“I recall a governor once saying that the position of Secretary of state for the state government is not a position for women. His excuse was that sometimes the meetings last until midnight. I thought what a gaffe? They must be discussing and planning armed robbery instead of governance. If this son of man understands that there are women my age or older who have finished raising children or still doing so but are naturally more determined, resilient and talented than him he would not have dared to utter such a chauvinist gaffe”
The recent arrest, detention and bail of Dezaini Alison Madueke, Nigeria’s former Minister for Petroleum in London ended many months of speculations about her whereabouts and the state of her health.
The news came as a shock but being one person who strongly believes that corruption is the bane of Nigeria’s democracy and that we must fearlessly combat and end it, many people would obviously expect me to be jubilant. Frankly speaking, I was very happy but cautiously so.
I was cautious because I believe that no matter how anyone would like to look at the situation, her arrest and the allegations against her have implications for the future of women as leaders and politicians in Nigeria. The inexplicable coincidence of that arrest with the release of the list of ministerial nominees which has inadequate representation of women resonated hugely. I wondered if the timing was an attempt to distract and shut up women who may complain about the near total exclusion of women on the list.
I have since then been wondering about where this now leaves our quest for adequate if not equal representation at all levels of leadership in our country and what many may now see as the ability of some Nigerian women to be more corrupt than some of our men.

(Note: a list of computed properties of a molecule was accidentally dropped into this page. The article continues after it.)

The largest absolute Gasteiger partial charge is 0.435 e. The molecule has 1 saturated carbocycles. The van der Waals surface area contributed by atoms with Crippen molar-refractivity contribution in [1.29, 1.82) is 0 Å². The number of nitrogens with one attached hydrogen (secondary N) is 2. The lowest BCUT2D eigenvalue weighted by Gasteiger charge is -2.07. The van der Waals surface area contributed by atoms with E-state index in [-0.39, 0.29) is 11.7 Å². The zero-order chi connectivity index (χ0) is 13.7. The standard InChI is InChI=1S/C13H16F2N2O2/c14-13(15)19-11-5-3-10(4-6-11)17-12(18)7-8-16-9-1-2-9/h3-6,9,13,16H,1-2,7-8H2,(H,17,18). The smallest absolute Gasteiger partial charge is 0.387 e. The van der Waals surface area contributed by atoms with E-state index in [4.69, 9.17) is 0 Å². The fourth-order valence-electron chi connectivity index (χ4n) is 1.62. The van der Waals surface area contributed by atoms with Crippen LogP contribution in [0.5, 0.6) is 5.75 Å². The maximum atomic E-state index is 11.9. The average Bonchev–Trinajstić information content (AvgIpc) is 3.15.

I came to the conclusion that women must be careful how much they flog the issue. If indeed Deziani took or stole all the money that has been mentioned and bought herself a £12.5m pad in London then she has no self-respect and must be treated as every corrupt politician or as I always describe them, common criminals without sentiments, fear or favour.
If women are agitating for equal representation, then we must not at the same time expect to be treated differently. That said, I notice that there has been more condemnations of her alleged actions than there usually are about men who may have done more than that in the past or who are named alongside her.
I have tried to understand why there should be such high expectations of women when so few of us are ever given the chance to be part of leadership in our country.
I came to the conclusion that it might not be after all for the reason of the clear fact that women are naturally more likely to be less corrupt than men because they bear the burden of society and know the consequences of such poor behaviour for their children and the wider society. It may indeed be due to the fact that many Nigerian men remain highly misogynistic and would rather be left alone to run down the country. Otherwise why is it that many men who have been doing these things are always ignored and when they are caught not much is said by many Nigerians?
I am aware of many men who are walking free in Nigeria today. Some of them are our law makers, governors etc. They are often alleged to be high class competent daring criminals involved in money laundering, frauds of inexplicable proportions, corruption and even drug dealing but no one seems to care. Today, I read of our youth giving an award to someone who is awaiting extradition to answer charges for drug trafficking in America. I have since then been wondering why we celebrate such males but do our best to destroy women for doing nothing or the same as the men?
I do not approve of corruption or any form of criminality and will never do so. However, I believe that many Nigerian women who have been given the chance to be part of leadership are constantly subjected to very unfair criticisms and usually hounded out of office without justification.